Day Two of the Education Festival dawned rather too early; I was camped out in my van and could have done with another hour or so before the hordes descended. By the time I was decent, and had scoffed a quick breakfast in the almost oppressively convivial surroundings of the Master’s Lodge, I was ready to rejoin the fray.

My first stop was a debate rather pointedly entitled, What’s Wrong With English Schools? or something equally foolish. The panel was ably chaired by veteran debater Clair Fox and consisted of everyone’s favourite campaigning headteacher, Geoff Barton; grammar grandfather Nevile Gwynne; the Teacher Development Trust’s poster boy, David Weston, and Special Adviser to the PM, Shaun Bailey. The lack of any kind of agreed terms made the debate somewhat superficial and everyone quickly reverted to type. Geoff repeated his complaint that Gove doesn’t like schools like his because they’re not academies, and that we need to stop wasting time piddling around with the curriculum and start improving the quality of teachers; Nevile wanted to burn all teacher training institutions to the ground; David agreed that improving teaching through effective CPD would be a jolly good idea, but thought that we should only set fire to the worst ITT  providers as some are doing pretty well. Shaun felt that we should stir some love into mix. Inevitably, I’ve caricatured these positions, but we really didn’t learn an awful lot. After proceedings had been opened up to questions from the floor, I tweeted that the problem was that we probably won’t ever agree on how to improve education because we don’t agree what it is for. As if she could see straight into my soul, Claire repeated this nugget 30 seconds later and we all shuffled off.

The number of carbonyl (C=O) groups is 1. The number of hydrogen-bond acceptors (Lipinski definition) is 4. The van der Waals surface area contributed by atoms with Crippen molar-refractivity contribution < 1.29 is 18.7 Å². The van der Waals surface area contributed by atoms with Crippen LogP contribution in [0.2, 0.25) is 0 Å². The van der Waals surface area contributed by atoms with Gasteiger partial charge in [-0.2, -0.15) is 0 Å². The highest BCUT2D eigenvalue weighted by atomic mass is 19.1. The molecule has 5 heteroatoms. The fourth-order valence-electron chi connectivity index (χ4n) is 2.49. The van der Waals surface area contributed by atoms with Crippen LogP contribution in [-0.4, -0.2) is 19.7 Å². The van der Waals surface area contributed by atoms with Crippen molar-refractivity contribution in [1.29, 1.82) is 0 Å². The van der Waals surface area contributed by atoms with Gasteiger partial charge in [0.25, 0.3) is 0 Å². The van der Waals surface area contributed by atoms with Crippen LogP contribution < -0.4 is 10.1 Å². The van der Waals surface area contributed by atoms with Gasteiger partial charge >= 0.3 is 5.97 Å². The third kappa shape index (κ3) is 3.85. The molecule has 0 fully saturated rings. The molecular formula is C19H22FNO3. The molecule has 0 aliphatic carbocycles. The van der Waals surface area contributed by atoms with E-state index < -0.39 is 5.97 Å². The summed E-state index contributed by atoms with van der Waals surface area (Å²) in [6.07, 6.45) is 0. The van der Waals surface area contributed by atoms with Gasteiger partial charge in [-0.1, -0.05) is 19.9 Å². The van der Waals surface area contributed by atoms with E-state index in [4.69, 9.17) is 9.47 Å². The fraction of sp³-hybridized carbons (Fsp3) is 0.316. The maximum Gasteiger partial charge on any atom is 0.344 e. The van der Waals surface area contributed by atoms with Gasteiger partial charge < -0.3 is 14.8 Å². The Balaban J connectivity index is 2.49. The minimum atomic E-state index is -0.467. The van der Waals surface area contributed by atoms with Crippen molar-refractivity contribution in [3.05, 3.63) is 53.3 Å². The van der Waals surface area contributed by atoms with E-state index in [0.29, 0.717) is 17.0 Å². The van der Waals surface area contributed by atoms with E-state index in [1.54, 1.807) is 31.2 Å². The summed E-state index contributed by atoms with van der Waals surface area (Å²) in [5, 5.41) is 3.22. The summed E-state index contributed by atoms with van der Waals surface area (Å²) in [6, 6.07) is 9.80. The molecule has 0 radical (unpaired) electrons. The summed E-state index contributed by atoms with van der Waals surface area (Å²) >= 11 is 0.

What with all the hobnobbing and what have you, the only other morning session I saw was David Starkey’s. I had only gone along because another speaker had mysteriously failed to materialise and had fairly low expectations. But the pint-size pitbull was on top form. He echoed many of my own thoughts stating authoritatively that we need to teach students “stuff” and even nodded approvingly towards “the cognitive psychologists”. He argued that creativity depends on having a head full of valuable knowledge and that this is the very essence of how we stand on the shoulders of giants. All this was a precursor to a discussion of ‘British values’, and just as it was looking to be a disappointingly uncontroversial outing, he did managed to make some dubious comments about Islam towards the end. Hey ho.

The afternoon mainly consisted of me. I had two gigs back to back. First of all I squeezed back into the same under-sized Mandarin Centre room I was in last year to launch an assault on what I’ve taken to calling the Cult of Outstanding. Briefly, my thesis is that so-called ‘outstanding’ lessons aren’t all that. If you’re interested, my slides are here:

I then hurried down to the sweatbox of RM Books tent to have a chat about my book, The Secret of Literacy. This was a small, but enthusiastic audience and it was a lovely opportunity to just chat about some of my ideas and answer questions. I laid out the same arguments as I did in this post:

  1. If we teach in the medium of English then, whether we like it or not, we’re teaching students to use English. But that doesn’t mean we teaching them to use it well.
  2. Explicitly teaching academic language is the only we to guarantee less privileged students can be academically successful.
  3. Improving students’ ability to write, also makes them better able to think.

And that, as they say is that. I’m sure something else must have happened, but the rest of the day has disappeared in something of a fog.

My most abiding impression of the weekend is that despite the mighty efforts of some to sweep away the deep divisions in education there’s no getting away from the fact that our profession is a hotly contested ideological battleground. It’s a sad truth that as long as we continue to agree on what education is actually for, there will never be peace between the warring tribes of teachers.

But consider this: none us believes ourselves to be wrong. Everyone I met or came into contact with at Wellington (with the possible exception of Katie Hopkins) has what they consider to be the best interests of young people at heart.

My own belief is that the purpose of education is to make children cleverer. It depresses me that I write this in the knowledge that such a simple statement will probably be scorned, warped and dismissed with others who take a different view characterising me as anything from ignorant to stupid to evil.

Part 1, in which I recap my debate with Dylan Wiliam, is here.